Neutron monitors are the premier instruments for precisely tracking time variations in the Galactic cosmic ray flux at GeV-range energies above the geomagnetic cutoff at the location of measurement. Recently, a new capability has been developed to record and analyze the neutron time delay distribution (related to neutron multiplicity) to infer variations in the cosmic ray spectrum as well. In particular, from time delay histograms we can determine the leader fraction L, defined as the fraction of neutrons that did not follow a previous neutron detection in the same tube from the same atmospheric secondary particle. Using data taken during 2000-2007 by a shipborne neutron monitor latitude survey, we observe a strong dependence of the count rate and L on the geomagnetic cutoff. We have modeled this dependence using Monte Carlo simulations of cosmic ray interactions in the atmosphere and in the neutron monitor. We present new yield functions for the count rate of a neutron monitor at sea level. The simulation results show a variation of L with geomagnetic cutoff as observed by the latitude survey, confirming that these changes in L can be attributed to changes in the cosmic ray spectrum arriving at Earth's atmosphere. We also observe a variation in L with time at a fixed cutoff, which reflects the evolution of the cosmic ray spectrum with the sunspot cycle, known as solar modulation.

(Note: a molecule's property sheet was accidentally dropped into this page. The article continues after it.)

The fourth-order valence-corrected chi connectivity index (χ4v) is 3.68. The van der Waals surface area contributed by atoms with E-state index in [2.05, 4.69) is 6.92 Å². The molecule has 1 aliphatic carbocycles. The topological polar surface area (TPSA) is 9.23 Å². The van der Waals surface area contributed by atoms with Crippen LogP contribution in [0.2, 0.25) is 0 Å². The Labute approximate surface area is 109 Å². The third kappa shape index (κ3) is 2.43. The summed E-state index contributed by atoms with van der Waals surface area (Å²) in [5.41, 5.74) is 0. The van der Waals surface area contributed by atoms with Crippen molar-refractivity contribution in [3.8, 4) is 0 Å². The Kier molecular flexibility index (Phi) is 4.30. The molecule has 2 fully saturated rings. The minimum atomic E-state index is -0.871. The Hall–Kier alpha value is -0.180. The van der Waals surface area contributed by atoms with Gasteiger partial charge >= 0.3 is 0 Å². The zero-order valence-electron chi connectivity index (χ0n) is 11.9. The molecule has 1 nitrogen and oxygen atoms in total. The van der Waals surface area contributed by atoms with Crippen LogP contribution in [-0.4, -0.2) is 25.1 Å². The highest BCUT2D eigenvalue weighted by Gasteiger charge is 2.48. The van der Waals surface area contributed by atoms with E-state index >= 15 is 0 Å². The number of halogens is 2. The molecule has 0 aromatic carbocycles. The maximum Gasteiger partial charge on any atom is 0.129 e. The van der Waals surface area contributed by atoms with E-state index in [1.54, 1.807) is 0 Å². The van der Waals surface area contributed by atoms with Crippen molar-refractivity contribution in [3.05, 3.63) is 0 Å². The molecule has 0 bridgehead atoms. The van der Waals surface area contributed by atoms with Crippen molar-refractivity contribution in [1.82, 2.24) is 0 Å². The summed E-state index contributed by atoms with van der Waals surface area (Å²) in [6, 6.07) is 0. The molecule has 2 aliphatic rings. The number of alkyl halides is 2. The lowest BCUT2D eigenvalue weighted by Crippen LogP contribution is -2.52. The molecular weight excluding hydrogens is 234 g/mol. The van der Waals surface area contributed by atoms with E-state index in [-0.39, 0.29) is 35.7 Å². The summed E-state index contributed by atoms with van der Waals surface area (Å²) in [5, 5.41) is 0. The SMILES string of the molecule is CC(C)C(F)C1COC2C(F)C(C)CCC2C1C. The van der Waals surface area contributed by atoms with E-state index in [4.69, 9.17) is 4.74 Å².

3. Monitoring the latest stages of a transient neutron star X-ray binary

    NASA Astrophysics Data System (ADS)

    Campana, Sergio

    2012-10-01

    Neutron star transient low mass X-ray binaries (TLMXB) are among the brightest sources in the X-ray sky. Their outbursts are well known and studied. Despite this, their return to quiescence has been studied only in a handful of cases. This return is quite fast making even more difficult. Recently we monitor in high detail the return to quiescence of the archetypal TLMXB Aql X-1 thanks to XMM-Newton observations. We probed for the first time the cooling of the neutron star after a (short) outburst, finding a very short cooling time ( 3d). Thanks to an approved Swift XRT program for monitoring every day for 5 ks (for 30 d) the latest stages of a TLMXB, we are aiming assessing the spectral properties of a transient LMXB close to the quiescent level.